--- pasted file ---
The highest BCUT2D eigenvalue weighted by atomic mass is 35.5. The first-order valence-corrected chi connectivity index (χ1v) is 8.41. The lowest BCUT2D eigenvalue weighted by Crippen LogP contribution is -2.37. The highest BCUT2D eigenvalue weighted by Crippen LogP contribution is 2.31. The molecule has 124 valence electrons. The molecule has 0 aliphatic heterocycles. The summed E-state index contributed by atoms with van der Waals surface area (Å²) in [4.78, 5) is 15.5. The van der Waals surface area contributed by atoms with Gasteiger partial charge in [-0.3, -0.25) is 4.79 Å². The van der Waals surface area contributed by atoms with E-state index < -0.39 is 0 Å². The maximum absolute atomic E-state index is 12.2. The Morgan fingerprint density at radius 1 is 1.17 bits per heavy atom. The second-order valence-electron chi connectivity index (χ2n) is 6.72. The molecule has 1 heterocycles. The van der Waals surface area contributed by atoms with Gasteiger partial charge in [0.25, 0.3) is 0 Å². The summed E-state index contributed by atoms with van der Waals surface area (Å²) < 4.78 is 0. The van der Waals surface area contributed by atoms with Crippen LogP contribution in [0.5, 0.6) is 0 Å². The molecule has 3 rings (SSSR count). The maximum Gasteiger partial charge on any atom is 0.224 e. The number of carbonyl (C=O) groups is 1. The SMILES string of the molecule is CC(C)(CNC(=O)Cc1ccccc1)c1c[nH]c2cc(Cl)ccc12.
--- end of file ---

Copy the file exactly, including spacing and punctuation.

The highest BCUT2D eigenvalue weighted by atomic mass is 35.5. The first-order valence-corrected chi connectivity index (χ1v) is 8.41. The lowest BCUT2D eigenvalue weighted by Crippen LogP contribution is -2.37. The highest BCUT2D eigenvalue weighted by Crippen LogP contribution is 2.31. The molecule has 124 valence electrons. The molecule has 0 aliphatic heterocycles. The summed E-state index contributed by atoms with van der Waals surface area (Å²) in [4.78, 5) is 15.5. The van der Waals surface area contributed by atoms with Gasteiger partial charge in [-0.3, -0.25) is 4.79 Å². The van der Waals surface area contributed by atoms with E-state index < -0.39 is 0 Å². The maximum absolute atomic E-state index is 12.2. The Morgan fingerprint density at radius 1 is 1.17 bits per heavy atom. The second-order valence-electron chi connectivity index (χ2n) is 6.72. The molecule has 1 heterocycles. The van der Waals surface area contributed by atoms with Gasteiger partial charge in [0.25, 0.3) is 0 Å². The summed E-state index contributed by atoms with van der Waals surface area (Å²) < 4.78 is 0. The van der Waals surface area contributed by atoms with Crippen LogP contribution in [0.5, 0.6) is 0 Å². The molecule has 3 rings (SSSR count). The maximum Gasteiger partial charge on any atom is 0.224 e. The number of carbonyl (C=O) groups is 1. The SMILES string of the molecule is CC(C)(CNC(=O)Cc1ccccc1)c1c[nH]c2cc(Cl)ccc12.